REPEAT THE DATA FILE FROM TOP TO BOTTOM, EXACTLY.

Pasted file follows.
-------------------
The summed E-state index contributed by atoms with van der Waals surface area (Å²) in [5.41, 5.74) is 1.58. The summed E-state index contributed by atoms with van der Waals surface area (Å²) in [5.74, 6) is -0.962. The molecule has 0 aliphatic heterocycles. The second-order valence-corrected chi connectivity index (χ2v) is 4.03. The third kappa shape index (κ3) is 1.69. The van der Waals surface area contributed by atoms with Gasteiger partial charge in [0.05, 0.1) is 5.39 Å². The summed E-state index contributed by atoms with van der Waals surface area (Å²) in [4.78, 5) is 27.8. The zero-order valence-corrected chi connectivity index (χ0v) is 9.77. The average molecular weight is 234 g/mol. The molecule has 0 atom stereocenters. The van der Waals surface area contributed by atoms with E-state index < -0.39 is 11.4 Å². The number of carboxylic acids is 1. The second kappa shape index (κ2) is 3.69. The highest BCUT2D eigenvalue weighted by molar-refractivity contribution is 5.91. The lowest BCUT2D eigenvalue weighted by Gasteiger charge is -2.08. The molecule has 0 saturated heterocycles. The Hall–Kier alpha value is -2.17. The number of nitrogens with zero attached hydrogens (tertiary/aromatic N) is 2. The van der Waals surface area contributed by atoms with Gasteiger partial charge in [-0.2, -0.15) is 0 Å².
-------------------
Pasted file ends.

The summed E-state index contributed by atoms with van der Waals surface area (Å²) in [5.41, 5.74) is 1.58. The summed E-state index contributed by atoms with van der Waals surface area (Å²) in [5.74, 6) is -0.962. The molecule has 0 aliphatic heterocycles. The second-order valence-corrected chi connectivity index (χ2v) is 4.03. The third kappa shape index (κ3) is 1.69. The van der Waals surface area contributed by atoms with Gasteiger partial charge in [0.05, 0.1) is 5.39 Å². The summed E-state index contributed by atoms with van der Waals surface area (Å²) in [4.78, 5) is 27.8. The zero-order valence-corrected chi connectivity index (χ0v) is 9.77. The average molecular weight is 234 g/mol. The molecule has 0 atom stereocenters. The van der Waals surface area contributed by atoms with E-state index < -0.39 is 11.4 Å². The number of carboxylic acids is 1. The second kappa shape index (κ2) is 3.69. The highest BCUT2D eigenvalue weighted by molar-refractivity contribution is 5.91. The lowest BCUT2D eigenvalue weighted by Gasteiger charge is -2.08. The molecule has 0 saturated heterocycles. The Hall–Kier alpha value is -2.17. The number of nitrogens with zero attached hydrogens (tertiary/aromatic N) is 2. The van der Waals surface area contributed by atoms with Gasteiger partial charge in [-0.2, -0.15) is 0 Å².